On May 16, 2023, the Washington Examiner published an op-ed by ATR Federal Affairs Manager Bryan Bashur. The piece discusses why it would be a mistake to increase the $250,000 deposit insurance limit on a temporary or permanent basis.
The Federal Deposit Insurance Corporation (FDIC) issued a report outlining options that would increase the deposit insurance limit. One of the reforms would establish a temporary program to specifically cover business payment accounts at a limit higher than $250,000 per depositor, per bank, per ownership category. The report:
envisions that business payment accounts could be covered under a program similar to the Transaction Account Guarantee program, which was originally created in response to the 2008 financial crisis to guarantee any non-interest-bearing account. In 2012 Congress did not reauthorize the TAG program because there would have been “less private sector control of bank risk-taking.” Any bill to reauthorize the TAG program, even for business accounts, would carry moral hazard risks and propagate future risk-taking.
The article goes on to discuss how the vast majority of deposit accounts are already covered under the $250,000 limit:
Many business accounts are already covered under the current deposit insurance framework. Fewer than 1% of bank accounts have more than $250,000. Additionally, most small businesses are already covered by the current deposit insurance threshold. A survey of 600,000 small businesses found that their median bank balance is $12,100 — far below the current $250,000 threshold.
Further, there are already private sector alternatives to be insured above $250,000:
Businesses can already have more than $250,000 insured. Depositors can utilize private sector alternatives, such as insured cash sweep accounts , which will spread deposits among different banks.
There are also alternative legislative solutions that can help prevent bank runs without increasing regulation or the moral hazard exhibited by increasing the threshold on federal deposit insurance:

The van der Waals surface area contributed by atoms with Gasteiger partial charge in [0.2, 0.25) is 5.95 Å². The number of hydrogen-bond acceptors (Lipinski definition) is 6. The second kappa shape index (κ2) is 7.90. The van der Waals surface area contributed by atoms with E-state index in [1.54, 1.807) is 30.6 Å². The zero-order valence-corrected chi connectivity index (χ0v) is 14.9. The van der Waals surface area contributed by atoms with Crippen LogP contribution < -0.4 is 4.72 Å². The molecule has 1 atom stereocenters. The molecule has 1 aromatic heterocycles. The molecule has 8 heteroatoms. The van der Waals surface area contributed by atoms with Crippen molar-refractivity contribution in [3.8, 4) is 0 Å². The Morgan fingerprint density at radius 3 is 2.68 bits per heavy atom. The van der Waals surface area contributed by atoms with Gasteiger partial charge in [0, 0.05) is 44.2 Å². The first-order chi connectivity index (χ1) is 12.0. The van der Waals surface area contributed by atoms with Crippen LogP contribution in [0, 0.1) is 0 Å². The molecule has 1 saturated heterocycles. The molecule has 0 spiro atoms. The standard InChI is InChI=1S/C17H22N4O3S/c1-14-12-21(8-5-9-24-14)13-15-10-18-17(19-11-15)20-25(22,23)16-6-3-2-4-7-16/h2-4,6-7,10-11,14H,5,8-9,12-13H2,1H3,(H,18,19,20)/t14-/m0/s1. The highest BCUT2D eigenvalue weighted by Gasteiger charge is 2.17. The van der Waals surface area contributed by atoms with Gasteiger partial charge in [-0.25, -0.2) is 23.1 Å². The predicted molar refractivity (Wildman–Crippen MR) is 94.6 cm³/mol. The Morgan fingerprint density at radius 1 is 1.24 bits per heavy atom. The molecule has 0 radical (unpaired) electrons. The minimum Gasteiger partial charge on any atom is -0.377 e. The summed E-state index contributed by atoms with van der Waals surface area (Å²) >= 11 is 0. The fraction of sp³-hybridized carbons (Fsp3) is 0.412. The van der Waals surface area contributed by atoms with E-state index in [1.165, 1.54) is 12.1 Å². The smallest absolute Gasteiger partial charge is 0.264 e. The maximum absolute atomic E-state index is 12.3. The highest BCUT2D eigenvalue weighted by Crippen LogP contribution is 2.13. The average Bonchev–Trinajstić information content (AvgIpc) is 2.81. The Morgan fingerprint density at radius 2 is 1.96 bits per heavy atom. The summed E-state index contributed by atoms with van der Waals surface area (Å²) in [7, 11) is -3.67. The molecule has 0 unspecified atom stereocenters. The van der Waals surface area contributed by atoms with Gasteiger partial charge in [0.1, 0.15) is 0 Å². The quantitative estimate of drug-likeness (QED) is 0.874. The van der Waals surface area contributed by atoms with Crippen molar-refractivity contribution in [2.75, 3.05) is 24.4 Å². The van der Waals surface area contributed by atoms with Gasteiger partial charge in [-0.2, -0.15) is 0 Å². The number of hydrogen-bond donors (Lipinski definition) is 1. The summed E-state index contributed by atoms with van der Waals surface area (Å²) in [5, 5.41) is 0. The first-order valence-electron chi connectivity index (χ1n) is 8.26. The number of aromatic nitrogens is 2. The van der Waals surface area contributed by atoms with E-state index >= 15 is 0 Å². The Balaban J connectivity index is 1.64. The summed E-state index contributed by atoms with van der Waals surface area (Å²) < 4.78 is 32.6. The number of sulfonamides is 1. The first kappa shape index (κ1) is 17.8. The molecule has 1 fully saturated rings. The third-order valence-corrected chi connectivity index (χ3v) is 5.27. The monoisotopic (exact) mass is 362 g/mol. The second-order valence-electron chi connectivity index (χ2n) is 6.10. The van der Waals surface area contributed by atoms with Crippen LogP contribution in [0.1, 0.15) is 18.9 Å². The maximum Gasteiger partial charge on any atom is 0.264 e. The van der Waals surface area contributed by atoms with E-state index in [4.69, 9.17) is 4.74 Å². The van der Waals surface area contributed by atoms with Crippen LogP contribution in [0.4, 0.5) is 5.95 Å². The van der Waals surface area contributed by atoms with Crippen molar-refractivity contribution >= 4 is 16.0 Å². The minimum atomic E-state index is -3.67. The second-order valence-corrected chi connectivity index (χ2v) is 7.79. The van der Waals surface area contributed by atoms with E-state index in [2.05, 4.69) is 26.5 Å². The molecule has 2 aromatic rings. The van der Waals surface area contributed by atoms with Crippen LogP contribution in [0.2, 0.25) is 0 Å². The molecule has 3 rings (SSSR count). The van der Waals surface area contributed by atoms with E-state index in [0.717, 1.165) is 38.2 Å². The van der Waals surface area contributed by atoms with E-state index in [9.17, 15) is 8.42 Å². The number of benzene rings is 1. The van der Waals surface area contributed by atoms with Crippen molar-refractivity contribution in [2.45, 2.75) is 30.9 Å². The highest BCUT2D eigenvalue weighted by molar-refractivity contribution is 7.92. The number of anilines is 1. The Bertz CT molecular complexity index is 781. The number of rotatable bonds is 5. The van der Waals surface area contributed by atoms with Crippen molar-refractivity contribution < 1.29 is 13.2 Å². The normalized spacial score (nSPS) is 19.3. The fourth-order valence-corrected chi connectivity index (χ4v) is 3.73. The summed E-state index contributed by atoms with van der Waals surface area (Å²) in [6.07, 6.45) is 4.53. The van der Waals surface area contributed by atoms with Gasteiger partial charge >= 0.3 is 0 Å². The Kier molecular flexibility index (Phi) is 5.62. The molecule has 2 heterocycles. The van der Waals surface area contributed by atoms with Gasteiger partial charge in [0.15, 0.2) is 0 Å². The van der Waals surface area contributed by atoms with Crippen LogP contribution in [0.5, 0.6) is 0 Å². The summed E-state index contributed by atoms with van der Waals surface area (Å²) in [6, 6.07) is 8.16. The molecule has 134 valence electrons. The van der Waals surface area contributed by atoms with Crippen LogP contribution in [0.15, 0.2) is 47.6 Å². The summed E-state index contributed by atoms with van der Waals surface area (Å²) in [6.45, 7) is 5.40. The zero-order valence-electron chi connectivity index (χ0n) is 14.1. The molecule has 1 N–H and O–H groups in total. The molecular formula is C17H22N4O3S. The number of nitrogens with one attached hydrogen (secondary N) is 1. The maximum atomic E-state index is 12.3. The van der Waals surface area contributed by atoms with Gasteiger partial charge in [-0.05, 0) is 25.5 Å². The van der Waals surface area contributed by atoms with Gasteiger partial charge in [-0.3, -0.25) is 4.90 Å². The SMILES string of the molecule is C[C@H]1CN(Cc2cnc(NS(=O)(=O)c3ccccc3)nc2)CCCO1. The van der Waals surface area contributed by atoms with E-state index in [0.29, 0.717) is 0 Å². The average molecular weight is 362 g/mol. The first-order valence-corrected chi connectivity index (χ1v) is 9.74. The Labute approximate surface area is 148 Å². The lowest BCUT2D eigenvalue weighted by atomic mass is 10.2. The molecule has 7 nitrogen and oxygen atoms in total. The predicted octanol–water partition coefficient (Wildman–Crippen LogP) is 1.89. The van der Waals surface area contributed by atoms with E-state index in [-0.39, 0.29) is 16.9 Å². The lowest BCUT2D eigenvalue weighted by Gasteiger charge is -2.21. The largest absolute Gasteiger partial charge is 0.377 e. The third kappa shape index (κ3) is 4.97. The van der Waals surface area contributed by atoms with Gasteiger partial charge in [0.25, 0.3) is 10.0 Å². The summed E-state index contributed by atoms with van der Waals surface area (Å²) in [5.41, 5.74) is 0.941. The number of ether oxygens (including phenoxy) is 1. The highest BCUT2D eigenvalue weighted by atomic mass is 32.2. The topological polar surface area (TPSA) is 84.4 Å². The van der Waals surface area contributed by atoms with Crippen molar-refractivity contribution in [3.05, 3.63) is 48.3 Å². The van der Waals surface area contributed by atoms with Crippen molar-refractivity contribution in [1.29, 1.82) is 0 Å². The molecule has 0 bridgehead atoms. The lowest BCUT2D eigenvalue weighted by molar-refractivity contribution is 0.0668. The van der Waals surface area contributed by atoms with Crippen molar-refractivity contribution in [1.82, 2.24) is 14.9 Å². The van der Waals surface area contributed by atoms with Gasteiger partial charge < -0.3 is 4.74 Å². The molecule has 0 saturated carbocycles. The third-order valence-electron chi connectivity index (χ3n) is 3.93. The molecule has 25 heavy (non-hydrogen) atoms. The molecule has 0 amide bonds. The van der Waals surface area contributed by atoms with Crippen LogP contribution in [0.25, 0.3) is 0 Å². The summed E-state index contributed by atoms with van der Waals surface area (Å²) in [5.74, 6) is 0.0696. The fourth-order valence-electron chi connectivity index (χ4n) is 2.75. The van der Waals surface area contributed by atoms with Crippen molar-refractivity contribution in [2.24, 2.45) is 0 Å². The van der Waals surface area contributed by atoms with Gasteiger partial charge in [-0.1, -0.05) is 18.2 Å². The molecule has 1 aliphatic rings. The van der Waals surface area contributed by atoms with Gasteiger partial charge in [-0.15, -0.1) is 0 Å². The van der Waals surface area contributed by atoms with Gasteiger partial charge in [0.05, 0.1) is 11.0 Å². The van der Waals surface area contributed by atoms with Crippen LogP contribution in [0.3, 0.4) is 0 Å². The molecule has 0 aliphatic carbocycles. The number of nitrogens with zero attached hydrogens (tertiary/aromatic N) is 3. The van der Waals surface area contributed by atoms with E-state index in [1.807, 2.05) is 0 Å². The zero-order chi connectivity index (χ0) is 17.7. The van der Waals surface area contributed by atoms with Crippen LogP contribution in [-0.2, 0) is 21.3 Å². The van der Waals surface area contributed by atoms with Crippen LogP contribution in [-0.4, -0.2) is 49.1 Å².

Instead of more government guarantees and regulation, simple bank accounting tweaks offer more transparency and could alleviate risks of bank runs. One better alternative could be requiring “all assets held by banks to be marked to market,” as a recent Wall Street Journal opinion suggests. This is less onerous and offers more transparency on the market value of longer-dated securities. It also provides gradual clarity to depositors as to the true financial performance of a bank instead of surprising them with news of devalued bonds.
The Government Accountability Office (GAO) has already highlighted how deposit insurance exacerbates bank risk-taking:
The Federal Reserve has acknowledged that fully insuring depositors at Silicon Valley Bank and Signature Bank worsened moral hazard. According to the Government Accountability Office’s preliminary report on the bank failures, Fed “staff raised concerns about exacerbating moral hazard and potentially weakening the market discipline of many depository institutions.”
Additionally, a GAO report from 2010 found that expanded deposit insurance “could weaken incentives for newly protected, larger depositors to monitor their banks, and in turn banks may be more able to engage in riskier activities.” This moral hazard has now resulted in the Deposit Insurance Fund losing an estimated $18.5 billion from SVB and Signature and $13 billion from First Republic Bank. These losses are ultimately passed down to taxpayers.
Moreover, regulators should be held accountable for their own supervisory failures instead of propagating moral hazard:
According to the GAO’s preliminary report on SVB and Signature, as early as 2011, GAO warned the FDIC and other regulators about problems with properly escalating “supervisory concerns.”
The op-ed concludes by stating:
The FDIC’s reforms must be rejected by lawmakers. Instead of enhanced deposit insurance and a recreation of the TAG program, Congress should look at ways to increase accounting transparency and hold the Fed and FDIC accountable for their supervisory failures.
Click here to read the full op-ed.